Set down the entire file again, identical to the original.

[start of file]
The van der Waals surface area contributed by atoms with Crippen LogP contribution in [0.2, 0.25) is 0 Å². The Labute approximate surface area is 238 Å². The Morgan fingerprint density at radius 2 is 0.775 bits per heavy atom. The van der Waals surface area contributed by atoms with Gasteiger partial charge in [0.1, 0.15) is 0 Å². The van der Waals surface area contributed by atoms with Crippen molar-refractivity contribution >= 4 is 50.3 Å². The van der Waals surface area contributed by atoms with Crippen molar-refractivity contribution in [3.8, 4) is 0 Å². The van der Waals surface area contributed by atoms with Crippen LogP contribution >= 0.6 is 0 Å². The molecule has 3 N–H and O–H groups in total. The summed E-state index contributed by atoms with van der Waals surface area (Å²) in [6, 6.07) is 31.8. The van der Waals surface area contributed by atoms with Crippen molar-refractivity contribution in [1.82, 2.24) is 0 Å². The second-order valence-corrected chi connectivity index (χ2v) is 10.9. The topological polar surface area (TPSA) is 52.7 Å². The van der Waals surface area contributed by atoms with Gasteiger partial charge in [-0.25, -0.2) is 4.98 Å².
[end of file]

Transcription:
The van der Waals surface area contributed by atoms with Crippen LogP contribution in [0.2, 0.25) is 0 Å². The Labute approximate surface area is 238 Å². The Morgan fingerprint density at radius 2 is 0.775 bits per heavy atom. The van der Waals surface area contributed by atoms with Gasteiger partial charge in [0.1, 0.15) is 0 Å². The van der Waals surface area contributed by atoms with Crippen molar-refractivity contribution >= 4 is 50.3 Å². The van der Waals surface area contributed by atoms with Crippen molar-refractivity contribution in [3.8, 4) is 0 Å². The van der Waals surface area contributed by atoms with Crippen LogP contribution >= 0.6 is 0 Å². The molecule has 3 N–H and O–H groups in total. The summed E-state index contributed by atoms with van der Waals surface area (Å²) in [6, 6.07) is 31.8. The van der Waals surface area contributed by atoms with Crippen molar-refractivity contribution in [1.82, 2.24) is 0 Å². The second-order valence-corrected chi connectivity index (χ2v) is 10.9. The topological polar surface area (TPSA) is 52.7 Å². The van der Waals surface area contributed by atoms with Gasteiger partial charge in [-0.25, -0.2) is 4.98 Å².